A small N-terminal 60-kD fragment of gp600 (megalin), the major autoantigen of active Heymann nephritis, can induce a full-blown disease

Andrew V. Oleinikov, Brady J. Feliz, Sudesh P Makker

Research output: Contribution to journalArticle

29 Scopus citations

Abstract

Active Heymann nephritis of rat, an autoimmune glomerular disease, is an immunohistological, ultrastructural, and clinical model of human membranous glomerulonephritis. Both diseases in their full-blown form are characterized by (1) the formation of large, subepithelial glomerular immune deposits, which stain for IgG, C3, and membrane attack (C5b-9) components of complement and (2) the excretion of large amounts of protein in the urine (proteinuria). The target autoantigen of active Heymann nephritis is a large transmembrane renal glycoprotein with a molecular weight of approximately 600 kD, variously named gp600, gp330, LRP-2, or 'megalin'. This study was performed to identify the region in this enormously large glycoprotein that would produce full- blown active Heymann nephritis. A stable, small (60-kD) proteolytic fragment of gp600 was isolated and localized to the N-terminal end of the molecule using Western blot, sequencing, and amino acid analyses. Based on its primary structure, this fragment contains approximately 60 cysteine residues, the cross-linking of which to each other probably explains its stability. Immunization of rats with this fragment induced a full-blown disease that was comparable to the disease induced by a preparation containing the whole protein. These results indicate that this small fragment, retaining the natural disulfide bonds and probably its overall structure, contains those B and T cell epitopes that are sufficient to produce this organ-specific autoimmune disease.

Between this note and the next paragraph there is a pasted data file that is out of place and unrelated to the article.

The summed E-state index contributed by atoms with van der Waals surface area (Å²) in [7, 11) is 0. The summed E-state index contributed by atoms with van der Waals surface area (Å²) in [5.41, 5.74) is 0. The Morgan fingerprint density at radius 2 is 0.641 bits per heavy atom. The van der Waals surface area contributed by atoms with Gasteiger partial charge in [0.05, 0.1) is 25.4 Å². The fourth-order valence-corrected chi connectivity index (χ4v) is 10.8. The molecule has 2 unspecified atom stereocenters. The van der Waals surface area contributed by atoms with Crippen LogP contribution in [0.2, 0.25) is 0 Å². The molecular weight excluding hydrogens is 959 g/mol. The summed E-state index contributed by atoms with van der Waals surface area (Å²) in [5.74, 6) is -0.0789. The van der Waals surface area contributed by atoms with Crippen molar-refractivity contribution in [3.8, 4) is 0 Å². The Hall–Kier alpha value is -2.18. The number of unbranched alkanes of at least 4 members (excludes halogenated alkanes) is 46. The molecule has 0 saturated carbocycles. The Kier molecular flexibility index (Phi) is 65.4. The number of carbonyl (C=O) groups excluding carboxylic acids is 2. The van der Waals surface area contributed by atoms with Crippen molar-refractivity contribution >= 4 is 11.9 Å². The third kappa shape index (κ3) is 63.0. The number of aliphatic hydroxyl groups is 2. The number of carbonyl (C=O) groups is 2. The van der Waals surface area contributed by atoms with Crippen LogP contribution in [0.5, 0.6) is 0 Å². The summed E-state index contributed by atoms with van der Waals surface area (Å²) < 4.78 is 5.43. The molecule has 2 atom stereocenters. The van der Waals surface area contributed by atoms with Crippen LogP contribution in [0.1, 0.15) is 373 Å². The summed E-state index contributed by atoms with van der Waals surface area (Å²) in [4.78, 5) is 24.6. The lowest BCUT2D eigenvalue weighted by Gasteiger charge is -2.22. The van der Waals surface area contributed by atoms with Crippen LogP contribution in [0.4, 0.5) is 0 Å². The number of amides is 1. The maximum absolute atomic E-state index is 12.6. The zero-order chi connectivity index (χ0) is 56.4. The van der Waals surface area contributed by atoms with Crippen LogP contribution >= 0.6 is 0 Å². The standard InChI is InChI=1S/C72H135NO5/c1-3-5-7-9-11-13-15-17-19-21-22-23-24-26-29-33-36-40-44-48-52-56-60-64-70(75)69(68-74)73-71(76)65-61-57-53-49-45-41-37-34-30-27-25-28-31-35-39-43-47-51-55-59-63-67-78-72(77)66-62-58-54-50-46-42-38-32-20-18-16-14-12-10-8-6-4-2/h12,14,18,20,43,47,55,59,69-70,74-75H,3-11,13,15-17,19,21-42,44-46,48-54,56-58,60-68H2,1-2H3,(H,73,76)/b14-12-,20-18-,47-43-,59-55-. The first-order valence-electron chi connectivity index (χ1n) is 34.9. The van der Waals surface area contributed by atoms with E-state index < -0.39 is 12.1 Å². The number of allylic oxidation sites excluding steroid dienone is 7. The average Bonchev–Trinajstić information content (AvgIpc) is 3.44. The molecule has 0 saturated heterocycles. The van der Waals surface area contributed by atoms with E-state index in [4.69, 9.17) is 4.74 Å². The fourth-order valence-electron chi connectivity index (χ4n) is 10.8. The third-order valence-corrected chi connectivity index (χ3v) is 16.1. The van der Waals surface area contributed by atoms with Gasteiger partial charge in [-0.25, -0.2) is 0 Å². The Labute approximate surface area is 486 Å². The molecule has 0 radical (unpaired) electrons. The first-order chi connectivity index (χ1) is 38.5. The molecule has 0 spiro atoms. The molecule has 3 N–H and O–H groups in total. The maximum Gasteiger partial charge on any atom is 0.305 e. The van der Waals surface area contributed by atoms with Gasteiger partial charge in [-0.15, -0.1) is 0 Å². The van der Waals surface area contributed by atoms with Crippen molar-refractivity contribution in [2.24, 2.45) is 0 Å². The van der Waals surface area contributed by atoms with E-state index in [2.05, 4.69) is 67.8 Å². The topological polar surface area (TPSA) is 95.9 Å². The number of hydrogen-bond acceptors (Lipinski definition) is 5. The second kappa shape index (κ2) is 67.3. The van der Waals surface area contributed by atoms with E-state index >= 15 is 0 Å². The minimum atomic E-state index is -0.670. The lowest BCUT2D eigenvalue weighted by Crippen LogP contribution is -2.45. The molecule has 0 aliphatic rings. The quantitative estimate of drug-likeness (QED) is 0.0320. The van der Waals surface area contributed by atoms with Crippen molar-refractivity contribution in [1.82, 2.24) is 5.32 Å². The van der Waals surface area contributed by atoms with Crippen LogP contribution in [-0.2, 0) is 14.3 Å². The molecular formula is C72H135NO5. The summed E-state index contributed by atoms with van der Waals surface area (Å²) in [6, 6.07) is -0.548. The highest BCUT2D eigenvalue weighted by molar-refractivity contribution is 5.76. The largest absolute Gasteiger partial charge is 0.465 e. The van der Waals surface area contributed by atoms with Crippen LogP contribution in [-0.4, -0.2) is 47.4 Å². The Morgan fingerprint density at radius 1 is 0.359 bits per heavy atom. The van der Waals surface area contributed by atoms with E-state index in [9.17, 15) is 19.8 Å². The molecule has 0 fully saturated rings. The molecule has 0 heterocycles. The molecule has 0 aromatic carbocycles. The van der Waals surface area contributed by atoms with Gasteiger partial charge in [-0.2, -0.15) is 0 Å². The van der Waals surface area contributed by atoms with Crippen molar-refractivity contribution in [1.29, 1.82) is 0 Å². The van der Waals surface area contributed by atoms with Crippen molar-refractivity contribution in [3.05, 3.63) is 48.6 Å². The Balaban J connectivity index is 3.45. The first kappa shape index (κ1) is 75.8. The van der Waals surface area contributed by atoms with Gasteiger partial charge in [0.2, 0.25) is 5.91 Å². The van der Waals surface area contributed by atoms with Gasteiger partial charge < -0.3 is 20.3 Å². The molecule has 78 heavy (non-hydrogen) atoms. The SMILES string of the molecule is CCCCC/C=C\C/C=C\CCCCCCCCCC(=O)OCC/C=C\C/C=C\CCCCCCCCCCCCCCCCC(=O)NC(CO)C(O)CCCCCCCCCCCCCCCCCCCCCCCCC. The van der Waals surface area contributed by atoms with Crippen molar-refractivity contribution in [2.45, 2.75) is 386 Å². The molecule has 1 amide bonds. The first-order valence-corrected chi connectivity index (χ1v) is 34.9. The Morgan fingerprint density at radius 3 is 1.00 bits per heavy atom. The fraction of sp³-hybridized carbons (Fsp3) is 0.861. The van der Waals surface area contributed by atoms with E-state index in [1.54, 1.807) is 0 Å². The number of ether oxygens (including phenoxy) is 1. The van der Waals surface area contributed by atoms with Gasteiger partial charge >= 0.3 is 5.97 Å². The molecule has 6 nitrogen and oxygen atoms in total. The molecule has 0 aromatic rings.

Original languageEnglish (US)
Pages (from-to)57-64
Number of pages8
JournalJournal of the American Society of Nephrology
Volume11
Issue number1
StatePublished - Jan 2000

ASJC Scopus subject areas

  • Nephrology

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